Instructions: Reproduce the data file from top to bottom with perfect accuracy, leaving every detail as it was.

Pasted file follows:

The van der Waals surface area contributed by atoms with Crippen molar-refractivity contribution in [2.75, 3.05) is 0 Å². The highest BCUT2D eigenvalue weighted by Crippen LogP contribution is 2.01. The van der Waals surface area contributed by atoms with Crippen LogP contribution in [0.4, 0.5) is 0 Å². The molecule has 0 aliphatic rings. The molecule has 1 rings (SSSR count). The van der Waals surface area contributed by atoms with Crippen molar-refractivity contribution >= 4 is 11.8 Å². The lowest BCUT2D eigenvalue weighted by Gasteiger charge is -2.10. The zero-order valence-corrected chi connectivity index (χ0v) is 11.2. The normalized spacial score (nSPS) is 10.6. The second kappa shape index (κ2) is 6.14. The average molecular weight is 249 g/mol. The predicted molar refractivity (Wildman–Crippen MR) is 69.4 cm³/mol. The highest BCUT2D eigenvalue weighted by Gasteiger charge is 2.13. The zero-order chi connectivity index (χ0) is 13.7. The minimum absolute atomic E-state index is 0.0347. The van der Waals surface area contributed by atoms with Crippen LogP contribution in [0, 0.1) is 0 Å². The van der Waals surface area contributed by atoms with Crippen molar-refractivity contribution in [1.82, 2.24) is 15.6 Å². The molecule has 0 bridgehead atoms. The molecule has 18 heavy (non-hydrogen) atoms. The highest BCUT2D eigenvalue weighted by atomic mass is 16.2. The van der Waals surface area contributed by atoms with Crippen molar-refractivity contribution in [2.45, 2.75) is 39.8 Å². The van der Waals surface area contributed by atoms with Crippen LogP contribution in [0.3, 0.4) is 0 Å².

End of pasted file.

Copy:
The van der Waals surface area contributed by atoms with Crippen molar-refractivity contribution in [2.75, 3.05) is 0 Å². The highest BCUT2D eigenvalue weighted by Crippen LogP contribution is 2.01. The van der Waals surface area contributed by atoms with Crippen LogP contribution in [0.4, 0.5) is 0 Å². The molecule has 0 aliphatic rings. The molecule has 1 rings (SSSR count). The van der Waals surface area contributed by atoms with Crippen molar-refractivity contribution >= 4 is 11.8 Å². The lowest BCUT2D eigenvalue weighted by Gasteiger charge is -2.10. The zero-order valence-corrected chi connectivity index (χ0v) is 11.2. The normalized spacial score (nSPS) is 10.6. The second kappa shape index (κ2) is 6.14. The average molecular weight is 249 g/mol. The predicted molar refractivity (Wildman–Crippen MR) is 69.4 cm³/mol. The highest BCUT2D eigenvalue weighted by Gasteiger charge is 2.13. The zero-order chi connectivity index (χ0) is 13.7. The minimum absolute atomic E-state index is 0.0347. The van der Waals surface area contributed by atoms with Crippen LogP contribution in [0, 0.1) is 0 Å². The van der Waals surface area contributed by atoms with Crippen molar-refractivity contribution in [1.82, 2.24) is 15.6 Å². The molecule has 0 bridgehead atoms. The molecule has 18 heavy (non-hydrogen) atoms. The highest BCUT2D eigenvalue weighted by atomic mass is 16.2. The van der Waals surface area contributed by atoms with Crippen molar-refractivity contribution in [2.45, 2.75) is 39.8 Å². The van der Waals surface area contributed by atoms with Crippen LogP contribution in [0.3, 0.4) is 0 Å².